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Agatha Christie's Poirot: Murder on Orient Express [Blu-ray] [Region Free] [US Import]


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Product details

  • Actors: Yvette Lu, Jacqlyn Atkins, Yuki Morita, Natashia Chandra, Matt Briard
  • Directors: Yvette Lu, Jonas Salzberg
  • Writers: Yvette Lu, H. Scott Hughes
  • Producers: Yvette Lu
  • Format: Widescreen
  • Language: English
  • Region: Region A/1 (Read more about DVD/Blu-ray formats.)
  • Aspect Ratio: 16:9 - 1.78:1
  • Number of discs: 1
  • Classification: Unrated (US MPAA rating. See details.)
  • Studio: Acorn Media
  • DVD Release Date: 26 Oct 2010
  • Run Time: 8 minutes
  • Average Customer Review: 2.8 out of 5 stars  See all reviews (10 customer reviews)
  • ASIN: B003L80FLC
  • Amazon Bestsellers Rank: 93,743 in DVD & Blu-ray (See Top 100 in DVD & Blu-ray)

Customer Reviews

2.8 out of 5 stars
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Most Helpful Customer Reviews

10 of 10 people found the following review helpful By Mr. SM Humphrey on 1 April 2011
Format: Blu-ray
This lush production continues the high standard and production values of the recent Poirot adaptations. It is an intelligent and considered handling of one of the genre's most famous stories, and one of Christie's most celebrated twists. And it was the best present I could have received on Christmas Day 2010!

The adaptation is precisely that - an adaptation of the original novel. People should not come to this work expecting a word-for-word, scene-for-scene re-enactment of the novel itself. Some things are different. That said, this particular film sticks an awful lot closer to the original work than many other episodes of Poirot have done. And the most important thing to keep unchanged (Christie's original, inspired twist) has been left untouched when the temptation to change it and surprise the viewer must have been immense!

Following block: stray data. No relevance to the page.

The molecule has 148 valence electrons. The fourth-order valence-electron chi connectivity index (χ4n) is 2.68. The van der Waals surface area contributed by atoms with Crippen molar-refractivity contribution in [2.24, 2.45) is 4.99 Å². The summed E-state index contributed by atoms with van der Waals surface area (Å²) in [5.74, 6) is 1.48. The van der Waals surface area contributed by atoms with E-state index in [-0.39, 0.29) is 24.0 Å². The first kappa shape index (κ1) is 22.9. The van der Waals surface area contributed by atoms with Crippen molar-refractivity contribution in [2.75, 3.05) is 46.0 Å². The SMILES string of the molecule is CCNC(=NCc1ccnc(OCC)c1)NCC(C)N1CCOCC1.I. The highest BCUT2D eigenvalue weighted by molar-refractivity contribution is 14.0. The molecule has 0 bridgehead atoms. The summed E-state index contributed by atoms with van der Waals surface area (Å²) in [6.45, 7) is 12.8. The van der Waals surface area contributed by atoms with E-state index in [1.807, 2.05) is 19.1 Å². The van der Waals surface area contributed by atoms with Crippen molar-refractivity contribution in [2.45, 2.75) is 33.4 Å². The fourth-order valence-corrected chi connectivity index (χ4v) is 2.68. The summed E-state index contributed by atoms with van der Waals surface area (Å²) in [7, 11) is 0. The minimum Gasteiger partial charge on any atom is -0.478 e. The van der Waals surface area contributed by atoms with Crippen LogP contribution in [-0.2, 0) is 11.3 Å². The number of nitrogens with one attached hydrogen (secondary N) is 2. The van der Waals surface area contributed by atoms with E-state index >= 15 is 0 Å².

The sets are magnificent, and are the next best thing to filming on the real Orient Express stuck in an actual snowdrift. The production team have captured the opulence of the famous locomotive in exquisite detail. There has been criticism of some of the `special effects', but I think that begs the question "With the same budget, who could have done it better?" - not those same critics, I would suspect. Besides, if you watch Poirot for the computer-generated special effects perhaps you would be more suited to some mindless Hollywood blockbuster such as Avatar?